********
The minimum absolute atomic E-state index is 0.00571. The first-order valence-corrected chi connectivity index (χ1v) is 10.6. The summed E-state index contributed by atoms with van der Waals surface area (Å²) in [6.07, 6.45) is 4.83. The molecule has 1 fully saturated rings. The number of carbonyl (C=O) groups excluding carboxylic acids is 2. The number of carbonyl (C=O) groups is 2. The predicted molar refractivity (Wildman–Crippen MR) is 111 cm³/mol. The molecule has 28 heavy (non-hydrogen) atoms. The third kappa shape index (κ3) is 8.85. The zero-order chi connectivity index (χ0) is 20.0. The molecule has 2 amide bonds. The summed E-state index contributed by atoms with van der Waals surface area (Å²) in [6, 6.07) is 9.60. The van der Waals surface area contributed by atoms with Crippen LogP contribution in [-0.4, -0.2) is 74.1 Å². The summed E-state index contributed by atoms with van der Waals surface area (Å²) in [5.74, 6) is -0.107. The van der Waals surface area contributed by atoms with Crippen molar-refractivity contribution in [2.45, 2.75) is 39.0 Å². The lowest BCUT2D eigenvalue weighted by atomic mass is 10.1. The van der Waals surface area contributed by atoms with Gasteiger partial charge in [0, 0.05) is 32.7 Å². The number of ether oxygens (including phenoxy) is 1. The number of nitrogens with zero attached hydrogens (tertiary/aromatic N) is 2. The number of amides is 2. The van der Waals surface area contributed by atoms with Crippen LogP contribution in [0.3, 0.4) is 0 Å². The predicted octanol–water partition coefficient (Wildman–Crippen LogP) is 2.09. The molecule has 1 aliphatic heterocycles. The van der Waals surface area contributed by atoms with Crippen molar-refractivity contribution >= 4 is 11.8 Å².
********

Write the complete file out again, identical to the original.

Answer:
The minimum absolute atomic E-state index is 0.00571. The first-order valence-corrected chi connectivity index (χ1v) is 10.6. The summed E-state index contributed by atoms with van der Waals surface area (Å²) in [6.07, 6.45) is 4.83. The molecule has 1 fully saturated rings. The number of carbonyl (C=O) groups excluding carboxylic acids is 2. The number of carbonyl (C=O) groups is 2. The predicted molar refractivity (Wildman–Crippen MR) is 111 cm³/mol. The molecule has 28 heavy (non-hydrogen) atoms. The third kappa shape index (κ3) is 8.85. The zero-order chi connectivity index (χ0) is 20.0. The molecule has 2 amide bonds. The summed E-state index contributed by atoms with van der Waals surface area (Å²) in [6, 6.07) is 9.60. The van der Waals surface area contributed by atoms with Crippen LogP contribution in [-0.4, -0.2) is 74.1 Å². The summed E-state index contributed by atoms with van der Waals surface area (Å²) in [5.74, 6) is -0.107. The van der Waals surface area contributed by atoms with Crippen molar-refractivity contribution in [2.45, 2.75) is 39.0 Å². The lowest BCUT2D eigenvalue weighted by atomic mass is 10.1. The van der Waals surface area contributed by atoms with Gasteiger partial charge in [0, 0.05) is 32.7 Å². The number of ether oxygens (including phenoxy) is 1. The number of nitrogens with zero attached hydrogens (tertiary/aromatic N) is 2. The number of amides is 2. The van der Waals surface area contributed by atoms with Crippen LogP contribution in [0.3, 0.4) is 0 Å². The predicted octanol–water partition coefficient (Wildman–Crippen LogP) is 2.09. The molecule has 1 aliphatic heterocycles. The van der Waals surface area contributed by atoms with Crippen molar-refractivity contribution >= 4 is 11.8 Å².